Ancient Ant Battle Preserved in Amber

Posted on February 15, 2016

Ant battle preserved in amber

A battle between two ant species was found preserved in 100-million-year-old amber. Scientists say the amber discovery shows that advanced sociality in ants and termites was present tens of millions of years earlier than indicated by the previous fossil record.

Scientists from the American Museum of Natural History and the University of Kansas led the research. Advanced sociality, or eusociality, is thought to have appeared first in termites in the Late Jurassic, about 150-160 million years ago. Before the new discovery the earliest termites ever found that could definitively be tied to a caste system were from 20 to 17 million years ago. The expected lengthy ant eusociality history was also only weakly supported through fossil evidence.

Dave Grimaldi, a curator in the Museum's Division of Invertebrate Zoology, says in a statement, "Ecologically, advanced sociality is one of the most important adaptive features for animals. All ants and termites are social, and they are ubiquitous across terrestrial landscapes, with thousands of described species and probably even more that we haven't yet found."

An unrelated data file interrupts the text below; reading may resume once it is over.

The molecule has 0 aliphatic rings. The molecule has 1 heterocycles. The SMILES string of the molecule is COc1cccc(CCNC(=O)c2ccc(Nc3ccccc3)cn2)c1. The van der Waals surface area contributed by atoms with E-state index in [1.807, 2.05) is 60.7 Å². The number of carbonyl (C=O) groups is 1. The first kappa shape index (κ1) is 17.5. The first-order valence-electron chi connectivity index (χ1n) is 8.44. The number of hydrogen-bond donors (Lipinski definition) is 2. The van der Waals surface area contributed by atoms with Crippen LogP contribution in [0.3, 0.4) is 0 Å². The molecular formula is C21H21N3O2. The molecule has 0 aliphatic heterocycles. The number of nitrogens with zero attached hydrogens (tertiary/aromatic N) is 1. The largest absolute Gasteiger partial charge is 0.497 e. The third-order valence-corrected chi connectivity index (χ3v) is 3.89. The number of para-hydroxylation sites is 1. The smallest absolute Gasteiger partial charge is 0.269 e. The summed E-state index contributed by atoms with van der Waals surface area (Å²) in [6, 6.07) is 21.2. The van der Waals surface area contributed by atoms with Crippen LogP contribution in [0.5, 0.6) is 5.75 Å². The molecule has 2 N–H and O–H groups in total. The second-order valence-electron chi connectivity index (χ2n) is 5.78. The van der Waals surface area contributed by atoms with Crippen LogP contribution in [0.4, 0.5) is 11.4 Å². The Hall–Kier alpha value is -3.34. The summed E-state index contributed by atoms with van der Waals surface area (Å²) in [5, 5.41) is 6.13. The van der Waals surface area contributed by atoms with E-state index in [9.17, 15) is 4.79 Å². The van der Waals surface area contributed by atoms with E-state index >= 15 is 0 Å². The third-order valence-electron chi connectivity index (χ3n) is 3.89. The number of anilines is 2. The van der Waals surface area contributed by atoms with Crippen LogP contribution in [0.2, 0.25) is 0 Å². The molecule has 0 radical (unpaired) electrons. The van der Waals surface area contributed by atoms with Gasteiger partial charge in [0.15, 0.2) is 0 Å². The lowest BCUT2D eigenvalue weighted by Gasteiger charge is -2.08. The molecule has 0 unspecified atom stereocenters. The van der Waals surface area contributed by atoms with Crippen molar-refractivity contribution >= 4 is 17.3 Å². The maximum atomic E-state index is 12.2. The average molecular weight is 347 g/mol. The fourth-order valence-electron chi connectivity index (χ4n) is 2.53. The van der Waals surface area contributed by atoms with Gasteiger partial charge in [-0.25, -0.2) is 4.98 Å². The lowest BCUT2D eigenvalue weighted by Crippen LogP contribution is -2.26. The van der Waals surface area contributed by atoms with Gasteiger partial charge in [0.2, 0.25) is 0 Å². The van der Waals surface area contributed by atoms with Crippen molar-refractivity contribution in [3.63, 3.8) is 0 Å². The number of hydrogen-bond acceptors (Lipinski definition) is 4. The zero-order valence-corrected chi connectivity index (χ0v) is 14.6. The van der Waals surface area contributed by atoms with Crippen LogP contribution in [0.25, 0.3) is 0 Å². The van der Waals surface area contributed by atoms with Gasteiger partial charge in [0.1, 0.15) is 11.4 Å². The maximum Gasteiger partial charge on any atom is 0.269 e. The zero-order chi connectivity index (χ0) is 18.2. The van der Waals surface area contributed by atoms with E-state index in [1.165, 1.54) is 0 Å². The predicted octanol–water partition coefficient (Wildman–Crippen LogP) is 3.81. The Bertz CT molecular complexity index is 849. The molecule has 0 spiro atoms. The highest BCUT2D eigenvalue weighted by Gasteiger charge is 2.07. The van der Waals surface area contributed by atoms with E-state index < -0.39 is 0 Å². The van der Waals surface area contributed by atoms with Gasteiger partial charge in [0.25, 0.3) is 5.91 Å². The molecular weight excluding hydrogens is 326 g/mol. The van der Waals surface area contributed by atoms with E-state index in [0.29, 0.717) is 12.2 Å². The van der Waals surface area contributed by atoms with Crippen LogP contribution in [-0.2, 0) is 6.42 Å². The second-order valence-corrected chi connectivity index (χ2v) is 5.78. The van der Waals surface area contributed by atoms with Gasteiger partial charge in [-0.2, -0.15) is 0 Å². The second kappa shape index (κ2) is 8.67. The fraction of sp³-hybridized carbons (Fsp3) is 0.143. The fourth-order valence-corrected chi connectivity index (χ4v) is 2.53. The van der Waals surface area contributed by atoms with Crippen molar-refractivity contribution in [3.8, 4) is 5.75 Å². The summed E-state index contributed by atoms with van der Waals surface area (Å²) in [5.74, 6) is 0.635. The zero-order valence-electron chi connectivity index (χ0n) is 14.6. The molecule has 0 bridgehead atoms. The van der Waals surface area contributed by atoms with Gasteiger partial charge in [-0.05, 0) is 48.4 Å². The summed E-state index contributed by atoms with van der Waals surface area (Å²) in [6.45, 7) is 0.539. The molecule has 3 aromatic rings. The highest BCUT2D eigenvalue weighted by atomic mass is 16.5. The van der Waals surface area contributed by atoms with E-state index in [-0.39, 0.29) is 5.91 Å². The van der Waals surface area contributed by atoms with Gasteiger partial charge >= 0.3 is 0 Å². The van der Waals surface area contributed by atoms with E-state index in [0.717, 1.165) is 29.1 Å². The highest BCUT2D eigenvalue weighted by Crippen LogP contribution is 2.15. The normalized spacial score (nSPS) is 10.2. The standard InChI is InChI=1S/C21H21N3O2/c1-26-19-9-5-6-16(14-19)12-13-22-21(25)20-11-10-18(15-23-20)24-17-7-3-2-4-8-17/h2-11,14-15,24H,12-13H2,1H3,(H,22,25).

The Myanmar ant amber fossils include the ant battle pictured above with ants from two different species. Other amber fossils found at the site show the presence of different castes, including queen ants and workers. Scientists also found six different termite species preserved in the amber, two of which are new to science. One of the new species, Krishnatermes yoddha, is pictured below.

Krishnatermes yoddha


The research papers on the findings can be found here and here in Current Biology.

Photos: AMNH/D. Grimaldi and P. Barden